Every year, the Society for the Preservation and Advancement of the Harmonica (SPAH) accepts nominations for a few awards that represent great contributions to the harmonica, the music it makes, and the people who support it. Those awards include:
The Bernie Bray Harmonica Player of the Year Award for excellence in playing the instrument;
The Pete Pedersen Lifetime Achievement Award, whose name is self-explanatory; and
The Stan Harper Award of Special Merit (formerly the SPAH Award of Special Merit), which can be awarded either to a person or an organization that’s benefited the harmonica community in a manner specially deserving of singular honor.
Every one of these awards is named for a great musician and harmonica player. I never met Bernie Bray, the Canadian player whose jazz harmonica work is legendary. I was fortunate enough to meet Stan Harper when, at the age of 80, he played a recent SPAH convention, exhibiting his mastery of the chromatic harmonica. And I was very fortunate to meet Pete Pedersen in the early 1980s, when he told me that my book “Jazz Harp” was the best book for harmonica players that he’d seen, and to see him again in 1999 at the Buckeye Harmonica Festival, where he played an amazing set on chromatic harmonica, backed by a jazz piano trio, opening with one of the best rockin’ performances of Thelonius Monk’s “Straight No Chaser” I’ve heard, a performance that effortlessly mixed funk grooves and jazz lines, and which prompted my wife, who has seen them all, to say “That is one funky old man.” Ain’t that the truth.
This year’s award nominees, as per past years, include players whose names will be instantly recognizable to musicians and harmonica devotees worldwide. The nominees are:
Bernie Bray Harmonica Player of the Year Award
Carlos Del Junco is one of the best-known and highly regarded diatonica harmonica players in the word, with a career spanning decades. Will Galison is one of the top jazz chromatic harmonica players in New York City, and his work has been heard onstage with Sting and in numerous recordings for TV, film, and record releases. Diatonic blues and rock virtuoso Jason Ricci, whose ability to build an extended solo from the ground up to a screaming climax–check out his 18 minute version of “Whammer Jammer” sometime–is absolutely amazing, a player I’ve watched for years, and it’s great to see him nominated. Kim Wilson needs no introduction to harmonica devotees, Koei Tanaka is a leading exponent of the blues in Japan and elsewhere, and Bob McFarlane is one of the stalwarts of the New York/New Jersey scene. I won’t tell you who I’m rooting for.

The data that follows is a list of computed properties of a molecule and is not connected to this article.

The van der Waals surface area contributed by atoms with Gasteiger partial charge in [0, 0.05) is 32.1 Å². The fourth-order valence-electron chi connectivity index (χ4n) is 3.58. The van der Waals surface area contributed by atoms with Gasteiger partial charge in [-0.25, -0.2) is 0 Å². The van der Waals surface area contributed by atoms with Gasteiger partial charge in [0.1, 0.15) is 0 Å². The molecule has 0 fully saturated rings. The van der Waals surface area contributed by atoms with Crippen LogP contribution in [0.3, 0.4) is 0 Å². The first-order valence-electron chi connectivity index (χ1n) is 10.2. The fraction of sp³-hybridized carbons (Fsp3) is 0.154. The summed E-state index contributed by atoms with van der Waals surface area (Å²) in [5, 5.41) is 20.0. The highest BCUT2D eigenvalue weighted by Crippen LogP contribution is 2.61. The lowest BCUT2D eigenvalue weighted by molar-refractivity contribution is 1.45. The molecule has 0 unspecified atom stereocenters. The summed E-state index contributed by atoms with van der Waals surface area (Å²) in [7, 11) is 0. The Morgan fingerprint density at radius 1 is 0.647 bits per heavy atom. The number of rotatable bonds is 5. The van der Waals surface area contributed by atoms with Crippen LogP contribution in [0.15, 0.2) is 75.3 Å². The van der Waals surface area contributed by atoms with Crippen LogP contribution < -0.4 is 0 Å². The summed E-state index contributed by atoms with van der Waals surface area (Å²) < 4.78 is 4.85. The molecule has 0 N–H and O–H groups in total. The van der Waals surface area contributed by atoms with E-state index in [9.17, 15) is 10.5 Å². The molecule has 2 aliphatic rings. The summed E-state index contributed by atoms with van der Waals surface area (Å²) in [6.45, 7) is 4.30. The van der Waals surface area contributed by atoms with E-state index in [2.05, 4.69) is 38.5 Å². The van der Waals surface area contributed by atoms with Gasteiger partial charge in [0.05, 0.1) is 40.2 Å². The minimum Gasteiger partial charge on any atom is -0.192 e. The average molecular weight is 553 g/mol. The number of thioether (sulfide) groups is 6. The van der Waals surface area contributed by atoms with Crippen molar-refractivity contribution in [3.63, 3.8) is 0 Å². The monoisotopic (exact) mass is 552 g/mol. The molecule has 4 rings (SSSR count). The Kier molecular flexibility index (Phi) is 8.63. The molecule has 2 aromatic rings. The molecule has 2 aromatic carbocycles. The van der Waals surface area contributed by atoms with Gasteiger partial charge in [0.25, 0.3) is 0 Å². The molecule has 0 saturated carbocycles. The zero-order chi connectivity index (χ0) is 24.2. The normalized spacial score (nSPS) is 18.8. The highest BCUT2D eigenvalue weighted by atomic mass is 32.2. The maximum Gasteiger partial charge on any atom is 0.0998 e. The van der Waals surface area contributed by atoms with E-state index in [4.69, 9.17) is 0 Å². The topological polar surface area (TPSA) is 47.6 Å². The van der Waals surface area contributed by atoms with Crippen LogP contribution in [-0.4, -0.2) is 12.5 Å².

Pete Pedersen Lifetime Achievement Award
All of these players have put in a lifetime of great work as players and promoters of the harmonica. Do I need to say much about Stevie Wonder here? Billy Branch is a longtime exponent of Chicago blues harp and a 3-time Grammy nominee. Michael Burton’s work goes back to the 1940s and Johnny Puleo’s band. Mike caldwell is a great country harmonica player whose work as sideman with Loretta Lynn and others has graced hundreds of recordings and thousands of performances; I had the pleasure of playing with Mike at a SPAH convention a few years ago. Joe Filisko is a great blues player, and was one of the most influential forces in harmonica design and construction in the last 30 years. PT Gazell is a fixture on the Nashville scene, and has pioneered the use of half-valving on diatonic harmonicas to extend the chromatic range of the instrument. John Long is a master of country blues guitar and harmonica. Manfred Wewers is a player, teacher, harmonica historian, and longtime organizer for seminars at SPAH and elsewhere.
Stan Harper Award of Special Merit
The nominations in this category include a well-known player or two, but are mainly oriented to people working tirelessly behind the scenes to advance the instrument. Jerl Welch has been active in HOOT (Harmonica Organization Of Texas) for decades. Harland Crain’s harmonica collection–a big chunk of harmonica history there–is one of the world’s largest. Greg Heumann has devoted much of his life to designing and building equipment for harmonica players; I have two pieces of Greg’s gear in my stage and studio kit, and I don’t leave home without them. Howard Reich writes music reviews for the Chicago Tribune, and has written plenty of articles promoting harmonica players like Howard Levy and James Cotton over the years. Phil Sardo is a player and inventor who has devoted decades to designing and building exceptional instruments. Dottie Pispeckie has been an invaluable contributor to SPAH conventions for years.
Those are the awards and the nominees. Stay tuned for news about which of these worthy harmonica players and contributors won the 2017 awards! In the meantime, take a look at this impressive list of previous award winners.